Top 10 cities with the best healthcare systems in Europe

NewsReports & Analyses

Health care, the maintenance and the improvement of health through prevention, diagnosis and treatments, is (or, at least, should be) the most important thing for every single person in the world.

According to the World Health Organization (WHO), everyone needs to have equal access to quality healthcare. Patients seeking such care should not be exposed to any financial harm because of it.

Countries around the world run their specific healthcare systems. In Europe, the healthcare systems are created with the same goal in mind: to make sure every single person has the access to basic health services, meaning ALL citizens must be included in it. Everyone is enrolled in their national healthcare system and a great deal of medical services are therefore free of additional charge and are provided by governmentally employed doctors.

A similarity throughout European countries is that healthcare is largely funded by employers and the public through monthly taxes. Besides the government healthcare, every country also offers different private insurance plans which can supplement their public health insurance.

Furthermore, all the citizens of the EEA countries and Switzerland can also get the European Health Insurance Card (EHIC). This free of charge card allows them to receive urgent medical treatment everywhere within EEA/Switzerland for free or at a reduced cost. The card has been in use for more than 15 years and the reason it was introduced in the EU health care system is because everyone has the right to health care without the need to urgently return home to receive it. Naturally, it does not cover non-urgent care which can be delayed until the return to home (for example, dental care).

Although the EU has no major administrative responsibility in the field of healthcare, both the WHO Europe and the European Centre for Disease Prevention and Control are involved in public health development in Europe.

Which countries in Europe are champions of their healthcare system? The Euro Health Consumer Index (EHCI) has an answer to that question. EHCI is a comparison of European health care systems based on different data, such as patients rights, accessibility and the range of services. According to EHCI 2018, the top five countries in Europe are Switzerland, the Netherlands, Norway, Denmark and Belgium.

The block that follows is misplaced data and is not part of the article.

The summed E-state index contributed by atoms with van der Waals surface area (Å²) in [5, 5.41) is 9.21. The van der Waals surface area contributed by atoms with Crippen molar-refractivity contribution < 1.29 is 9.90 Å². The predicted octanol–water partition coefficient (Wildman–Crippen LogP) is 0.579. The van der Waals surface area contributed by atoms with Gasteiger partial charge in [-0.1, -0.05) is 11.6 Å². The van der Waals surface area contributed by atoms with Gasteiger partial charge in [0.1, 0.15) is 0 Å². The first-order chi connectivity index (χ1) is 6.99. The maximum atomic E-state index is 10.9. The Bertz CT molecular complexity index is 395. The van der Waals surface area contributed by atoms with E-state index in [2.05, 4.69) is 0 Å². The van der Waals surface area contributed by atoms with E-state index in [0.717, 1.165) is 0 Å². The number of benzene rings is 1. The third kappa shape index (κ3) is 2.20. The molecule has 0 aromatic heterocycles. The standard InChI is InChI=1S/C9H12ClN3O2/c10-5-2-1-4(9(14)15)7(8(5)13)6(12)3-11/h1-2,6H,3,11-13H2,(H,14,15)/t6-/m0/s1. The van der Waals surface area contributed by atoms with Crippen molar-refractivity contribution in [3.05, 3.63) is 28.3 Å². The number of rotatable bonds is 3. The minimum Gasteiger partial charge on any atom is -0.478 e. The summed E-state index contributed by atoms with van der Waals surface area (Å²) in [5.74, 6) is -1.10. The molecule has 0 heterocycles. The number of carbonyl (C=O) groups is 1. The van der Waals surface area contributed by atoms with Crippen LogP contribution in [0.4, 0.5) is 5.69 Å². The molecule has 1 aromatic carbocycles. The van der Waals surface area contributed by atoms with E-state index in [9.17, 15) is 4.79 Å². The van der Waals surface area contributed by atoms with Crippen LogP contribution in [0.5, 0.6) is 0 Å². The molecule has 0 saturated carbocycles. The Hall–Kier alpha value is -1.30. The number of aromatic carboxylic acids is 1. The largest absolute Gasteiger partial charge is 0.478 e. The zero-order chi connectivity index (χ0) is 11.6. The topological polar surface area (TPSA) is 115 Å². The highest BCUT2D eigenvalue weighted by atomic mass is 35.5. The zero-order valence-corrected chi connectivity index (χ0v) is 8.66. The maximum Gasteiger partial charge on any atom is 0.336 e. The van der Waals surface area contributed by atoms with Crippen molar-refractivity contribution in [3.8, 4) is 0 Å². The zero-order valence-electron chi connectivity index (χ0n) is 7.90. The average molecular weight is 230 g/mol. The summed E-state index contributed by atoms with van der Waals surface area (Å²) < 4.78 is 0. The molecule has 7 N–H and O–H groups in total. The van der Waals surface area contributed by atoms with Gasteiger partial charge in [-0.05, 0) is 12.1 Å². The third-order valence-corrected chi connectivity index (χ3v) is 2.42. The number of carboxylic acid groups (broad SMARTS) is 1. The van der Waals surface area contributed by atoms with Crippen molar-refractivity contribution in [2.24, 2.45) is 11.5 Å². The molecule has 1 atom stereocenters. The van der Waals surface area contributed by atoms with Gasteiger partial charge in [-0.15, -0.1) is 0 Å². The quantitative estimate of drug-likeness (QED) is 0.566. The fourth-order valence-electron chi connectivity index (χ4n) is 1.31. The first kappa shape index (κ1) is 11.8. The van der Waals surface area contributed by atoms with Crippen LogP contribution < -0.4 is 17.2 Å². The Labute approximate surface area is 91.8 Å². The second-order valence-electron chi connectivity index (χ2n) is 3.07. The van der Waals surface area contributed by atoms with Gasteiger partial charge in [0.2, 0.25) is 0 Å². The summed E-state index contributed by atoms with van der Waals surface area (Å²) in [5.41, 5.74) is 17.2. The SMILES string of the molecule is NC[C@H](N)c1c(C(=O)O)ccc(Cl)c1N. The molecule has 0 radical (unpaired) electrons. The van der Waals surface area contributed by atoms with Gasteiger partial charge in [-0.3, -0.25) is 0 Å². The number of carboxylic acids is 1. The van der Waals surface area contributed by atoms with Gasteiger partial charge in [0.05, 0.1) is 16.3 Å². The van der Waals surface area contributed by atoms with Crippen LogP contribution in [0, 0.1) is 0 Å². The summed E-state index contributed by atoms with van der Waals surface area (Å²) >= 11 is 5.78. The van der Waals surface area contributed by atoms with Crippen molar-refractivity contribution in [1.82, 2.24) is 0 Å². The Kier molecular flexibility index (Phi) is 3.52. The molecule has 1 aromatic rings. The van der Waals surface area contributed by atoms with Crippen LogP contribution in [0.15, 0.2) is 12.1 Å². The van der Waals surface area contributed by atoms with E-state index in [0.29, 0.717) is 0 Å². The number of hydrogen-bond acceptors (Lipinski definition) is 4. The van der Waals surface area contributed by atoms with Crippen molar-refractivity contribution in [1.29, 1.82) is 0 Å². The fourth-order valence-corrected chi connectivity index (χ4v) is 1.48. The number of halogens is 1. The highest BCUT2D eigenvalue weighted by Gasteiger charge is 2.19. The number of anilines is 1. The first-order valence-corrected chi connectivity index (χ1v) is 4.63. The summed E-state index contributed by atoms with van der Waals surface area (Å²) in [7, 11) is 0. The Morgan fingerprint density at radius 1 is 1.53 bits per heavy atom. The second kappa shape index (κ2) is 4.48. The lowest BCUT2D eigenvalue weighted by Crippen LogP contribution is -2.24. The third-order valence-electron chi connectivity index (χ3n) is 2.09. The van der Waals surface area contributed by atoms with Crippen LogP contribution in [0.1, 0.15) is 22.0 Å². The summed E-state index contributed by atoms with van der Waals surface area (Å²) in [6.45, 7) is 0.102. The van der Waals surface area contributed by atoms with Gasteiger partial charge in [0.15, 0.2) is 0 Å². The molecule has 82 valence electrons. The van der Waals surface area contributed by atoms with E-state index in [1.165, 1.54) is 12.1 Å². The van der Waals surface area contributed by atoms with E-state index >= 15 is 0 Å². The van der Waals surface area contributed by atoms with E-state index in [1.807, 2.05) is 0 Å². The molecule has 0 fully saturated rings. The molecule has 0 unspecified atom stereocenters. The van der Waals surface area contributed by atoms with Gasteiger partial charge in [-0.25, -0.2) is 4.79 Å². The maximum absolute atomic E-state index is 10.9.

Eurostat conducted a citizens’ perception survey one year prior to the Covid-19 pandemic to examine the overall satisfaction with health care services, doctors and hospitals.

A total of 103 cities participated in the survey and the most satisfied citizens with their health care and those in Zurich (68,2% of very satisfied people with health care). Switzerland has a universal health care system. Residents must acquire insurance from private, non profit insurers. Additional private insurance is also available, but it is not mandatory. In 1994, the country adopted their Health Insurance Law based on the private insurance model with the goal of strengthening equality, expanding the benefits and covering the overall, growing cost of the health system. The result is  an extensive network of doctors and clean, well-equipped hospitals and clinics. Also, the waiting lists for all kinds of treatments are very short and patients can choose their own doctor. Also, emergency rooms are almost never crowded and overwhelmed.

At the second place is Groningen (60,5%), the Dutch city which ranked first in the research of very satisfied inhabitants with schools and other educational facilities.

The Netherlands is the only country which is constantly among the top three best healthcare Euro health consumer index rankings in the last 20 years. Most hospitals and health insurers in the Netherlands are privately run, non-profit foundations. The Netherlands has three types of hospitals: university hospitals, general hospitals, and so called “top-clinical” teaching hospitals. The university hospitals are directly connected to the faculties of medicine and those gather a great number of specialists and researchers who are able to provide the most complex treatments.

The people in Austrian city of Graz made a score of 58,9% which was enough to place them on the third place of the survey. The overall Austrian healthcare system is a two-tier one, meaning that everyone has a publicly funded care, while the private insurance is optional.

Antwerp was placed on the fourth place (58,5%), while the German city of Würzburg concludes the top 5 list with 57,7% of very satisfied people with health care services and infrastructure.

From sixth to tenth places are Freiburg with the score of 56,6%, Munich (53%), UK’s Tyneside conurbation (50,9%), Geneva greater area (50%) and Amsterdam greater area (49,1%).

In 2020, the COVID-19 pandemic has shown the world how vulnerable the healthcare systems around the world can be. Nobody was prepared for a virus of that magnitude. However, thanks to the constant improvements in medicine, the vaccine was rapidly developed. After two years, the world is getting recovered and hopefully, the pandemic will soon come to its end. (photo credit: rawpixel. com/Freepik)